Hull City 1 Torquay United 1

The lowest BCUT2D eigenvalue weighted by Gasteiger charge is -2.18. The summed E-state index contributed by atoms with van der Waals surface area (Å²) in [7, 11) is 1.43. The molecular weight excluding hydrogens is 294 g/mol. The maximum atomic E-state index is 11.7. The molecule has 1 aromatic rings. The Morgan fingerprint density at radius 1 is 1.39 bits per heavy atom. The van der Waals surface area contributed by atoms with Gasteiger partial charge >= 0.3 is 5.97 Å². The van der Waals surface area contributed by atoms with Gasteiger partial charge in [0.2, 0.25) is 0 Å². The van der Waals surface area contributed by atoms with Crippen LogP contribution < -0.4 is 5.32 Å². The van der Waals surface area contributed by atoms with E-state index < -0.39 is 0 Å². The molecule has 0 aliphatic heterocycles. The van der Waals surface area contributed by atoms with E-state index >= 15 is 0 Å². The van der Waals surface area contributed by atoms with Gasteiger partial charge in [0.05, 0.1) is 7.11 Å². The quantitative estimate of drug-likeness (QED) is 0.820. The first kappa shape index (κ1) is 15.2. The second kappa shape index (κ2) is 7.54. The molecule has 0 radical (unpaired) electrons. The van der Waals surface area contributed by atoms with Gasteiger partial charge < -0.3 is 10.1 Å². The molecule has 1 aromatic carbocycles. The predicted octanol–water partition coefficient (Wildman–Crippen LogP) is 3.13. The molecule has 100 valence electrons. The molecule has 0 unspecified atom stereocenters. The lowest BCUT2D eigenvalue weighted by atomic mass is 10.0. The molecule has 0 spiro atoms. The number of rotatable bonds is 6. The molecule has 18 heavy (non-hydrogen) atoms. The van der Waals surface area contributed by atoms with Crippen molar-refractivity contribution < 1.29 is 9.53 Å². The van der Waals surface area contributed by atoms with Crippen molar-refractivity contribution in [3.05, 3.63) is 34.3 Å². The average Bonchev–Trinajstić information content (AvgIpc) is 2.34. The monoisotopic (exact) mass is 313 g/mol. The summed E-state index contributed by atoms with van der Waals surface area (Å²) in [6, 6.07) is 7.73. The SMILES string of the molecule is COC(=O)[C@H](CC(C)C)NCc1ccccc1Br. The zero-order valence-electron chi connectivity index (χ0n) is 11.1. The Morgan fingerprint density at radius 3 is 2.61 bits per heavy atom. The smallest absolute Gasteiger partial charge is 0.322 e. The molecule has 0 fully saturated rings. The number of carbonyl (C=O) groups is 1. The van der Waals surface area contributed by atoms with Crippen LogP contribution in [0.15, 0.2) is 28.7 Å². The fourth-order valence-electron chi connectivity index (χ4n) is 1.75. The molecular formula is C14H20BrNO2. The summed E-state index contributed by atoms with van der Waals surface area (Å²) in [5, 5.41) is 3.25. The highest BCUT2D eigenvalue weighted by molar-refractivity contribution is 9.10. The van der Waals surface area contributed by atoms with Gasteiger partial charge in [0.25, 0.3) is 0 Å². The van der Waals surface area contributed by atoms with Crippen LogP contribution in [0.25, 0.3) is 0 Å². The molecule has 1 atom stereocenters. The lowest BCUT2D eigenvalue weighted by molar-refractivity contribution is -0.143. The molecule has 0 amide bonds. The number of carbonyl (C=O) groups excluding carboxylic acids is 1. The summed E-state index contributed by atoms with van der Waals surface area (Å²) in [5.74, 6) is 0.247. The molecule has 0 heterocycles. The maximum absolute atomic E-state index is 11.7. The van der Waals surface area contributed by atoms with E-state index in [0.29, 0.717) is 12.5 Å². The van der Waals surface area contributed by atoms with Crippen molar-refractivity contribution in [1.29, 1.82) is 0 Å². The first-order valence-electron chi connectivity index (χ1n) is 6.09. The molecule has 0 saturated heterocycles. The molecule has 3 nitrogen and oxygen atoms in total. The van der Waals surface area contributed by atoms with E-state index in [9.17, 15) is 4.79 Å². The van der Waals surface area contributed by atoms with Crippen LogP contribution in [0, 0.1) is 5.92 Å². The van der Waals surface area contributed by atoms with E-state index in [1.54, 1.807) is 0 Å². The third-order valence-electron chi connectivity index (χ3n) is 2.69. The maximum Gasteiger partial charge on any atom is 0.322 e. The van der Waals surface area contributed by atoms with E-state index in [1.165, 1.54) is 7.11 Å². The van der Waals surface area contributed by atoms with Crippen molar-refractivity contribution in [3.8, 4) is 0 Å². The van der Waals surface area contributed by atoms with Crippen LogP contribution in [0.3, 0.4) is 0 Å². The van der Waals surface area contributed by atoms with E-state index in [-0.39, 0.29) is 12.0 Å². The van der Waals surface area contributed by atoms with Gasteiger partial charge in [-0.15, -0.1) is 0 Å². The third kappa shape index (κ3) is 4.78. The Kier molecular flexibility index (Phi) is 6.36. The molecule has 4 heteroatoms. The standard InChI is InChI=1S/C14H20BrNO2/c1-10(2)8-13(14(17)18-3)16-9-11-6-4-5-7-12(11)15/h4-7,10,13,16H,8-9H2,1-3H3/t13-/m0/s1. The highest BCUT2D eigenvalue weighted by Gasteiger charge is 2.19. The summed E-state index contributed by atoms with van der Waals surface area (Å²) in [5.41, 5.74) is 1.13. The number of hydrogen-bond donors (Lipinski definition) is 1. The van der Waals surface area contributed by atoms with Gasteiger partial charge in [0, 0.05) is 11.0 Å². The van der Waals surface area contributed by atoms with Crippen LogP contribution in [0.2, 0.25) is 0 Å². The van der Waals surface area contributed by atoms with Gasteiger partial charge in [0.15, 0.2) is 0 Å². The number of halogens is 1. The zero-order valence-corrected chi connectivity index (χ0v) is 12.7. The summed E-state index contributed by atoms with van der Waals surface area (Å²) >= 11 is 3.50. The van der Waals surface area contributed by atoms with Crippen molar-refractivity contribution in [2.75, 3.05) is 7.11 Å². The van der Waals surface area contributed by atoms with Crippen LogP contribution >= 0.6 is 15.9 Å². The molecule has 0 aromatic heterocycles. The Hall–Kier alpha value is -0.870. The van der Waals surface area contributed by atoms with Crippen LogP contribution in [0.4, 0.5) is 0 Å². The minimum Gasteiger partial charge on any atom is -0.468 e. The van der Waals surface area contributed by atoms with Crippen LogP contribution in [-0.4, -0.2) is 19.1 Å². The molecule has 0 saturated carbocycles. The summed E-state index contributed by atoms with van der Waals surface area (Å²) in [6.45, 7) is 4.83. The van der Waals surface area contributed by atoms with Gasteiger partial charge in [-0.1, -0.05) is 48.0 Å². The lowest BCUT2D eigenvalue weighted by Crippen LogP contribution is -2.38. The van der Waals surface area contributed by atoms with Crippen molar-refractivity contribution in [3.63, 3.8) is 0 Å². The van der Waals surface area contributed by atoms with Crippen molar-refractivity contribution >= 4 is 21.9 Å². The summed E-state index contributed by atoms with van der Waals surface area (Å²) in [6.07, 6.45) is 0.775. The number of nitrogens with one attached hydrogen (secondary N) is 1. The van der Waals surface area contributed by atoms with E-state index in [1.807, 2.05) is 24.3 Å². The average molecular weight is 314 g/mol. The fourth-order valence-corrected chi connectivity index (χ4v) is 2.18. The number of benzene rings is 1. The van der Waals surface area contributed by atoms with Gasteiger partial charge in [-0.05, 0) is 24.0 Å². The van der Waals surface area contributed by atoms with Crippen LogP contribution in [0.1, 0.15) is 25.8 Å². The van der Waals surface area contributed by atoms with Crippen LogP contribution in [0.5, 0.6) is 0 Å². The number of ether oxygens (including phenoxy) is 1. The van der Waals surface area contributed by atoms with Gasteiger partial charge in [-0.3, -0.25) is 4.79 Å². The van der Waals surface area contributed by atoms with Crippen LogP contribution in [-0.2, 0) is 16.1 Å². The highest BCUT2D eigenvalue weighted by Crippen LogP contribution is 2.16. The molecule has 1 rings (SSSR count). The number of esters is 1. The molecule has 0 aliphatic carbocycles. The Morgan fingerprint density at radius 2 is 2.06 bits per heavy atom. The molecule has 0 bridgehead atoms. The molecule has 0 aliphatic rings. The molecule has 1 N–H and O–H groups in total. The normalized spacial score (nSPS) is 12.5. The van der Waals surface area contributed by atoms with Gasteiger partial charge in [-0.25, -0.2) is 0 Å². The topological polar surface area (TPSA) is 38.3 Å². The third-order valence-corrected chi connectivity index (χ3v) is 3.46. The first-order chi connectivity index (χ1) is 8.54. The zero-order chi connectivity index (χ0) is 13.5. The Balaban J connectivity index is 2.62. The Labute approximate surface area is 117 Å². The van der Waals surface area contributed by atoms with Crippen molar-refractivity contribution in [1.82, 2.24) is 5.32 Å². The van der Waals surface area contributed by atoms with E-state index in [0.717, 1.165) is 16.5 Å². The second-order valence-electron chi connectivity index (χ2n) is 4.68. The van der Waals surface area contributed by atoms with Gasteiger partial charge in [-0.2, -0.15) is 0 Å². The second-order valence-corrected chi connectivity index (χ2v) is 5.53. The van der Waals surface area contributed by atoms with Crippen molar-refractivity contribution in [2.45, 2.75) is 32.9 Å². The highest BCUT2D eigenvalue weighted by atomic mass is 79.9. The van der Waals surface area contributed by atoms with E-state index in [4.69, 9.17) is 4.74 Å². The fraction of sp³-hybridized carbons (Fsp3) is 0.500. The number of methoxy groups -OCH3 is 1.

Parity snatched from the jaws of victory.  Keith Dean describes another decent display that ultimately ended in disappointment.